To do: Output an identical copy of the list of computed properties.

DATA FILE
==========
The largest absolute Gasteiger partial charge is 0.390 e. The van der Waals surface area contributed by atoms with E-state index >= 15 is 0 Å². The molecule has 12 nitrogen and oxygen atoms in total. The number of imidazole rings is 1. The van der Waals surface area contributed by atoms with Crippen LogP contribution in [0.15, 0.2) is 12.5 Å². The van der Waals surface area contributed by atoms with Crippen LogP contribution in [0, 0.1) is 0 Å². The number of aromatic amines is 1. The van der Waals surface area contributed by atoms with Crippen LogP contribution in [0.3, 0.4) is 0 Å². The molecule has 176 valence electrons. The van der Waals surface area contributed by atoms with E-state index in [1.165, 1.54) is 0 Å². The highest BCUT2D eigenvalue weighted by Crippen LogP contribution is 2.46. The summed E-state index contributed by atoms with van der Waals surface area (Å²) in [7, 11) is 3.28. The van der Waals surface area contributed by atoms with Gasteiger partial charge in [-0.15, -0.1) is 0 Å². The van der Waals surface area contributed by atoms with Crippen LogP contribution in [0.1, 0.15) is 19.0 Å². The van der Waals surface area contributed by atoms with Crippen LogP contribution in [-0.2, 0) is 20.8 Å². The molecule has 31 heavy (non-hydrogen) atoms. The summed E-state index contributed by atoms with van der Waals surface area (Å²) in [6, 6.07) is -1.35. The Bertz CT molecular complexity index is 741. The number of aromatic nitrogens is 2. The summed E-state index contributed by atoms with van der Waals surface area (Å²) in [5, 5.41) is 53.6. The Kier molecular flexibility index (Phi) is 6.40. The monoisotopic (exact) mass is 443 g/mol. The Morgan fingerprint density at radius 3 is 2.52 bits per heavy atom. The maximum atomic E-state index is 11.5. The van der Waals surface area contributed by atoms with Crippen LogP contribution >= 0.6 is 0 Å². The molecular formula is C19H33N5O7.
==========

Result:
The largest absolute Gasteiger partial charge is 0.390 e. The van der Waals surface area contributed by atoms with E-state index >= 15 is 0 Å². The molecule has 12 nitrogen and oxygen atoms in total. The number of imidazole rings is 1. The van der Waals surface area contributed by atoms with Crippen LogP contribution in [0.15, 0.2) is 12.5 Å². The van der Waals surface area contributed by atoms with Crippen LogP contribution in [0, 0.1) is 0 Å². The number of aromatic amines is 1. The van der Waals surface area contributed by atoms with Crippen LogP contribution in [0.3, 0.4) is 0 Å². The molecule has 176 valence electrons. The van der Waals surface area contributed by atoms with E-state index in [1.165, 1.54) is 0 Å². The highest BCUT2D eigenvalue weighted by Crippen LogP contribution is 2.46. The summed E-state index contributed by atoms with van der Waals surface area (Å²) in [7, 11) is 3.28. The van der Waals surface area contributed by atoms with Gasteiger partial charge in [-0.15, -0.1) is 0 Å². The van der Waals surface area contributed by atoms with Crippen LogP contribution in [0.1, 0.15) is 19.0 Å². The van der Waals surface area contributed by atoms with Crippen LogP contribution in [-0.2, 0) is 20.8 Å². The molecule has 31 heavy (non-hydrogen) atoms. The summed E-state index contributed by atoms with van der Waals surface area (Å²) in [6, 6.07) is -1.35. The Bertz CT molecular complexity index is 741. The number of aromatic nitrogens is 2. The summed E-state index contributed by atoms with van der Waals surface area (Å²) in [5, 5.41) is 53.6. The Kier molecular flexibility index (Phi) is 6.40. The monoisotopic (exact) mass is 443 g/mol. The Morgan fingerprint density at radius 3 is 2.52 bits per heavy atom. The maximum atomic E-state index is 11.5. The van der Waals surface area contributed by atoms with Crippen LogP contribution >= 0.6 is 0 Å². The molecular formula is C19H33N5O7.